Sikorsky Aircraft Completes Active Rotor Wind Tunnel Testing


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Sikorsky Aircraft Completes Active Rotor Wind Tunnel Testing

By Eddy Metcalf

May 5, 2011 - Sikorsky Innovations, the technology development organization of Sikorsky Aircraft, has completed wind tunnel testing of its active rotor system equipped with high authority flaps.

The effort is jointly funded by Sikorsky and the U.S. Army Aviation Applied Technology Directorate (AATD). Sikorsky Aircraft is a subsidiary of United Technologies Corp.  

“The AATD/Sikorsky Active Rotor Team has accomplished a lofty goal: to demonstrate the functionality of a trailing edge flap and closed loop control system,” said Chris VanBuiten, Director of Sikorsky Innovations. “The system performed extremely well over a variety of forward flight conditions up to 140 knots.” 

“We have validated the concept of properly controlled, high authority flaps to favorably impact external rotor noise, and vibration,” added Jim Kagdis, program manager for Sikorsky Advanced Programs. “Our test results show reductions in vibration, rotor hub and controls loading, and a reduced acoustic emission.” 

Mark Miller, Sikorsky vice president, research & engineering, added: “The completion of this wind tunnel testing provides valuable data to guide future programs such as AATD’s Reconfigurable Rotor and DARPA’s Mission Adaptable Rotor (MAR) programs. Sikorsky remains committed to the maturation of game-changing technologies such as active control features on helicopter blades to maximize aircraft performance and effectiveness.” 

Development partners on the project are United Technologies Research Center (UTRC) for the blades, and Hamilton Sundstrand Claverham for the high authority flap actuators. Wind Tunnel Testing was accomplished at the National Full-Scale Aerodynamics Complex (NFAC) located at Ames Research Center at Moffett Field in California. 

Sikorsky Aircraft Corp., based in Stratford, Conn., is a world leader in helicopter design, manufacture and service. United Technologies Corp., based in Hartford, Conn., provides a broad range of high technology products and support services to the aerospace and building systems industries.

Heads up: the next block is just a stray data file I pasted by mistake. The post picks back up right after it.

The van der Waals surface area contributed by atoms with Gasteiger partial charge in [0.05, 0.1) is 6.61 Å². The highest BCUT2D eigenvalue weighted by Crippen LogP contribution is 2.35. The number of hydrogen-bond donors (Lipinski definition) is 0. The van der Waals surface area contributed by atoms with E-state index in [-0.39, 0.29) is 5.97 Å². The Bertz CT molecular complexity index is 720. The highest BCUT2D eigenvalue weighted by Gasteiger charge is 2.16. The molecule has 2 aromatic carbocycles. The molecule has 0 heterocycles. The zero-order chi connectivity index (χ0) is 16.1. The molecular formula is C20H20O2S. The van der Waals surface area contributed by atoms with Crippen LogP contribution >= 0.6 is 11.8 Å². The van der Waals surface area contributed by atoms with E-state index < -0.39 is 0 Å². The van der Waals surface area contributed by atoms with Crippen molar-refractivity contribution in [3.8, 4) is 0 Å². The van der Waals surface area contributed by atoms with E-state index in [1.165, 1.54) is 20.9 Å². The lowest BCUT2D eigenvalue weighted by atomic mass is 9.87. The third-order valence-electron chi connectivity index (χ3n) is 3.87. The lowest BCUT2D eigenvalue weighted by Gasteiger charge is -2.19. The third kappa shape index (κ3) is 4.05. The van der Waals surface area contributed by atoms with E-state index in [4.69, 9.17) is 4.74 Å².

The United States Army Aviation Applied Technology Directorate (AATD) is a tenant activity located at Fort Eustis, Virginia. It is a directorate of the Aviation and Missile Research, Development, and Engineering Center (AMRDEC), a part of the Research, Development and Engineering Command (RDECOM). 


The predecessor organization of AATD was established as the Transportation Corps Board on 16 December 1944 at Fort Monroe, Virginia. The original mission of the organization was research and development of all modes of transportation for the newly formed Transportation Corp. In 1946 it was transferred to the Brooklyn Army Base, Brooklyn, New York. The Directorate has been located at Fort Eustis since 1950.


The technology base pioneered for the UH-60 Black Hawk and the AH-64 Apache was established by AATD in the late 60s and 70s, and much of technological advancements have been developed and applied since then. These include elastomeric bearings, elastic pitch beam tail rotor blade, crashworthy subsystems (e.g., fuel systems, landing gear, seating, structure), vibration reduction, aircrew and passenger restraint systems, Cockpit Air Bag System (CABS), Wire Strike Protection System (WSPS), and the General Electric T700 engine.

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